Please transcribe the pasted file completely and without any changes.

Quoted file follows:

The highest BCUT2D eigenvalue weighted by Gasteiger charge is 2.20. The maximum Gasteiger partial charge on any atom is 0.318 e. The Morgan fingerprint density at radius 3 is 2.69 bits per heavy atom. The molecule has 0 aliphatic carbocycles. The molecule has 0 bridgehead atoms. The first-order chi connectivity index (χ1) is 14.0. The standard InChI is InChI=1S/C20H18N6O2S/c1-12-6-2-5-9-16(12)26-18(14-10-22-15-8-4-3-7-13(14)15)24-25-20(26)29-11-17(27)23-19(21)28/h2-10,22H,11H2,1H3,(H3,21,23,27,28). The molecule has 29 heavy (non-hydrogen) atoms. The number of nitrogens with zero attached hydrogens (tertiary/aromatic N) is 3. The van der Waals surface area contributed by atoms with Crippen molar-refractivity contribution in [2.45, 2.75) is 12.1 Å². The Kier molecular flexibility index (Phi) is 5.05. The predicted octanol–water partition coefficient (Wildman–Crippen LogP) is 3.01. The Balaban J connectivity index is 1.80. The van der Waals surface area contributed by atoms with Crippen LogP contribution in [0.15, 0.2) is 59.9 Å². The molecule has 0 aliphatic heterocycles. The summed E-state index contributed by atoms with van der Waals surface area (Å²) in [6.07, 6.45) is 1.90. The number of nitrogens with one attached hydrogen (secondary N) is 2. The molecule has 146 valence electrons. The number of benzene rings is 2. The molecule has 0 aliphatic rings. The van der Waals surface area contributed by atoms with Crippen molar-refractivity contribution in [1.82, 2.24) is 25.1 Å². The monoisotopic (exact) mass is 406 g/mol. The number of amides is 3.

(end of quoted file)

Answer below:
The highest BCUT2D eigenvalue weighted by Gasteiger charge is 2.20. The maximum Gasteiger partial charge on any atom is 0.318 e. The Morgan fingerprint density at radius 3 is 2.69 bits per heavy atom. The molecule has 0 aliphatic carbocycles. The molecule has 0 bridgehead atoms. The first-order chi connectivity index (χ1) is 14.0. The standard InChI is InChI=1S/C20H18N6O2S/c1-12-6-2-5-9-16(12)26-18(14-10-22-15-8-4-3-7-13(14)15)24-25-20(26)29-11-17(27)23-19(21)28/h2-10,22H,11H2,1H3,(H3,21,23,27,28). The molecule has 29 heavy (non-hydrogen) atoms. The number of nitrogens with zero attached hydrogens (tertiary/aromatic N) is 3. The van der Waals surface area contributed by atoms with Crippen molar-refractivity contribution in [2.45, 2.75) is 12.1 Å². The Kier molecular flexibility index (Phi) is 5.05. The predicted octanol–water partition coefficient (Wildman–Crippen LogP) is 3.01. The Balaban J connectivity index is 1.80. The van der Waals surface area contributed by atoms with Crippen LogP contribution in [0.15, 0.2) is 59.9 Å². The molecule has 0 aliphatic heterocycles. The summed E-state index contributed by atoms with van der Waals surface area (Å²) in [6.07, 6.45) is 1.90. The number of nitrogens with one attached hydrogen (secondary N) is 2. The molecule has 146 valence electrons. The number of benzene rings is 2. The molecule has 0 aliphatic rings. The van der Waals surface area contributed by atoms with Crippen molar-refractivity contribution in [1.82, 2.24) is 25.1 Å². The monoisotopic (exact) mass is 406 g/mol. The number of amides is 3.